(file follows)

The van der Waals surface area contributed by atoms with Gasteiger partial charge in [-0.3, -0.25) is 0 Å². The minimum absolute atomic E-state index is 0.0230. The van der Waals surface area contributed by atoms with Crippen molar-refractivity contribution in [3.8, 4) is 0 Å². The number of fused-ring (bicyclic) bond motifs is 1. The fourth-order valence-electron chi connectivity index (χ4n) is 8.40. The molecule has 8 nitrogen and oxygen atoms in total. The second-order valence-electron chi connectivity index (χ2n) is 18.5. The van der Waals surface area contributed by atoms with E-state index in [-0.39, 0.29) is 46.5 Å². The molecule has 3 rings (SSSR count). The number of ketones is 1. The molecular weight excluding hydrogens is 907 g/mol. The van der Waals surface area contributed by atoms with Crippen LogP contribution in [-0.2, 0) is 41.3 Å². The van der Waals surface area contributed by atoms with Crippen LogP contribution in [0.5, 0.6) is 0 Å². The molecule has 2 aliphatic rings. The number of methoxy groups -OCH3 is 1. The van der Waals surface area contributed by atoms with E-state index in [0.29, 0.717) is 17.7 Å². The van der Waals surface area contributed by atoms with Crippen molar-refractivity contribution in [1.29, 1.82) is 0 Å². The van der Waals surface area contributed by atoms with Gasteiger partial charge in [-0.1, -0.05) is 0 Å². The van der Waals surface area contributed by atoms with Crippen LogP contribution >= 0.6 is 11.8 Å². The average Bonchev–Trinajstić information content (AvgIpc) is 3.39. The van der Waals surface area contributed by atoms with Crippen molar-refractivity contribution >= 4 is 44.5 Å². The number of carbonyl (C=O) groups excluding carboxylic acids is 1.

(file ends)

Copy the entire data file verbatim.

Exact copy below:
The van der Waals surface area contributed by atoms with Gasteiger partial charge in [-0.3, -0.25) is 0 Å². The minimum absolute atomic E-state index is 0.0230. The van der Waals surface area contributed by atoms with Crippen molar-refractivity contribution in [3.8, 4) is 0 Å². The number of fused-ring (bicyclic) bond motifs is 1. The fourth-order valence-electron chi connectivity index (χ4n) is 8.40. The molecule has 8 nitrogen and oxygen atoms in total. The second-order valence-electron chi connectivity index (χ2n) is 18.5. The van der Waals surface area contributed by atoms with E-state index in [-0.39, 0.29) is 46.5 Å². The molecule has 3 rings (SSSR count). The number of ketones is 1. The molecular weight excluding hydrogens is 907 g/mol. The van der Waals surface area contributed by atoms with Crippen LogP contribution in [-0.2, 0) is 41.3 Å². The van der Waals surface area contributed by atoms with Crippen LogP contribution in [0.5, 0.6) is 0 Å². The molecule has 2 aliphatic rings. The number of methoxy groups -OCH3 is 1. The van der Waals surface area contributed by atoms with E-state index in [0.29, 0.717) is 17.7 Å². The van der Waals surface area contributed by atoms with Crippen molar-refractivity contribution in [1.29, 1.82) is 0 Å². The van der Waals surface area contributed by atoms with Gasteiger partial charge in [-0.1, -0.05) is 0 Å². The van der Waals surface area contributed by atoms with Crippen LogP contribution >= 0.6 is 11.8 Å². The average Bonchev–Trinajstić information content (AvgIpc) is 3.39. The van der Waals surface area contributed by atoms with Crippen molar-refractivity contribution >= 4 is 44.5 Å². The number of carbonyl (C=O) groups excluding carboxylic acids is 1.